by Simon Reynolds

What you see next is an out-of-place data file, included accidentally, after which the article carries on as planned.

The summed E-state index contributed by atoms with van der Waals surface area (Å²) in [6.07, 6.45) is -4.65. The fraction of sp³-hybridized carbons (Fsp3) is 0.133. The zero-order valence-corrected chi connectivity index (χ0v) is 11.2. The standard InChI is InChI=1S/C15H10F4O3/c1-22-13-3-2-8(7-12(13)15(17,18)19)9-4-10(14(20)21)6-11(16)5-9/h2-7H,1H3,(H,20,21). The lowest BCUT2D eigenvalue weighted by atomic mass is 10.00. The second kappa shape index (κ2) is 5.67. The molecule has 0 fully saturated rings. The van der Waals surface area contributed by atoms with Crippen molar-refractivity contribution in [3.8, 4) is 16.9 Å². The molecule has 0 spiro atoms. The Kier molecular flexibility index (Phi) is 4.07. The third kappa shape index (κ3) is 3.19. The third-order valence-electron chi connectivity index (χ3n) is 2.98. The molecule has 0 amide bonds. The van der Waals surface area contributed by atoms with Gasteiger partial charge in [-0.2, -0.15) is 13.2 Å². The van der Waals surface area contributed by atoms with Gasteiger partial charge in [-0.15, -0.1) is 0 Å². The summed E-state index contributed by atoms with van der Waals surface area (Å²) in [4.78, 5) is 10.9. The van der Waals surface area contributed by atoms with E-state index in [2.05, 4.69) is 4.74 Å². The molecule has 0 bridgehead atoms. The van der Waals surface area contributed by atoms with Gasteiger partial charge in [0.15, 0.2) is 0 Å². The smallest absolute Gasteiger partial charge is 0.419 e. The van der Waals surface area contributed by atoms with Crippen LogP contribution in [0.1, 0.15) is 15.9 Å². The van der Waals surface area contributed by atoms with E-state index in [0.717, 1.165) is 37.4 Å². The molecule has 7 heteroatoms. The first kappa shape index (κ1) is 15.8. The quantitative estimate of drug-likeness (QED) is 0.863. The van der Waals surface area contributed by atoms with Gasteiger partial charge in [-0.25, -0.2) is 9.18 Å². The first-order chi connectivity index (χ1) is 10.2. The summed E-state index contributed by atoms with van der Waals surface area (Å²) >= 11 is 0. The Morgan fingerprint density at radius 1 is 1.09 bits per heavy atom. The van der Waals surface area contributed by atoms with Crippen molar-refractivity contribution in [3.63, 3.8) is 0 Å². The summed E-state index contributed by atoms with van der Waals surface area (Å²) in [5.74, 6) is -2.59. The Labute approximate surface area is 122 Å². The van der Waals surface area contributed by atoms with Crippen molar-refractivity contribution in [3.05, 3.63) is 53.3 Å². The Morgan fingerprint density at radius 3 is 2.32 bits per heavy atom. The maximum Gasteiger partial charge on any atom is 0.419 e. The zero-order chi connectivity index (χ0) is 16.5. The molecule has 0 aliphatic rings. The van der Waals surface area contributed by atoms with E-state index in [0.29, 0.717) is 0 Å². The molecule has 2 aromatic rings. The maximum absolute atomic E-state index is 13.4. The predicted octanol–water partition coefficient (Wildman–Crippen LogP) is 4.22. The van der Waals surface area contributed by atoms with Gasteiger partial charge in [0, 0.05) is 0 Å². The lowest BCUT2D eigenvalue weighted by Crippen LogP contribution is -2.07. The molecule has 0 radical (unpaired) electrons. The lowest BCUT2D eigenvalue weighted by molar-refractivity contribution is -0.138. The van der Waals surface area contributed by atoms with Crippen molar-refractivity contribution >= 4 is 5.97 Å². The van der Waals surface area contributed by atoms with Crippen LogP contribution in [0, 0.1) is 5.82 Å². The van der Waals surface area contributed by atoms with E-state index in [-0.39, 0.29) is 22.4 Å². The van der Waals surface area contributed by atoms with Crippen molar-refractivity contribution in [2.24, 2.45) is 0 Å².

As their name suggests, the Italian Futurists worshipped technology and urban life, while stridently despising the romanticisation of the pastoral and the pre-industrial past. They proposed a stringent program of modernism that would radically reinvent everything from from painting to politics to pasta (which their leader Filippo Tommaso Marinetti proposed replacing with an entrĂ©e of perfumed sand!). Music was not left unscathed. To put into practice his theories about a new form of composition called “the art of noises” that would abandon tonality and the traditional orchestral palette of timbres, Luigi Russolo invented brand-new instruments, the famous Intonarumori (which roughly translates as “noise-intoning machines”).  On Musica Futurista, the most exciting tracks are test-tone showcases for Russolo contraptions like the Gorgogliatore (“gurgler”), which generates a sproing-ing metallic rustle, and the Ululatore, which supposedly translates as “hooter” but sounds more like a peevish vacuum cleaner with a piece of sandpaper stuck in its craw.  When the Futurists relied on conventional instruments, their efforts suffered from being, well, not futuristic enough, such that you can you can see why Russolo went to the bother of building the Intonarumori. On Musica Futurista, there’s rather too much clunky piano bombast, heavy on left-hand basso profundo chordings, from figures like Francesco Balilla Pratella, who supplies a series of etudes entitled “La Guerra”. Apart from the Intonarumori offerings, the best tracks come from the non-musician Marinetti. His prose poem “La Battaglia Di Adrianopoli” uses onomatopoeia to recreate the siege cannons and machine guns of the Balkan Wars, and like “La Guerra” showcases the Futurists’ highly suspect exaltation of modern mechanised warfare. Also relying solely on that most ancient instrument, the human voice, his “Parole in Liberta” offers more abstract sound-poetry, although if you don’t understand Italian most of the liberties Marinetti takes with sense and syntax will necessarily be lost on you. Composed in the 1930s and constructed out of found sounds (water  splashes, motor cars,  weeping babies, birdsong, etc) and protracted stretches of near-silence, the 13 minute “Cinque Sintesi Radiofoniche” anticipates and preempts the post-WW2 musique concrete of  Pierres Schaeffer and Henry.  Bravo, F.T., bravo: this time at least, you reached the future way ahead of the pack.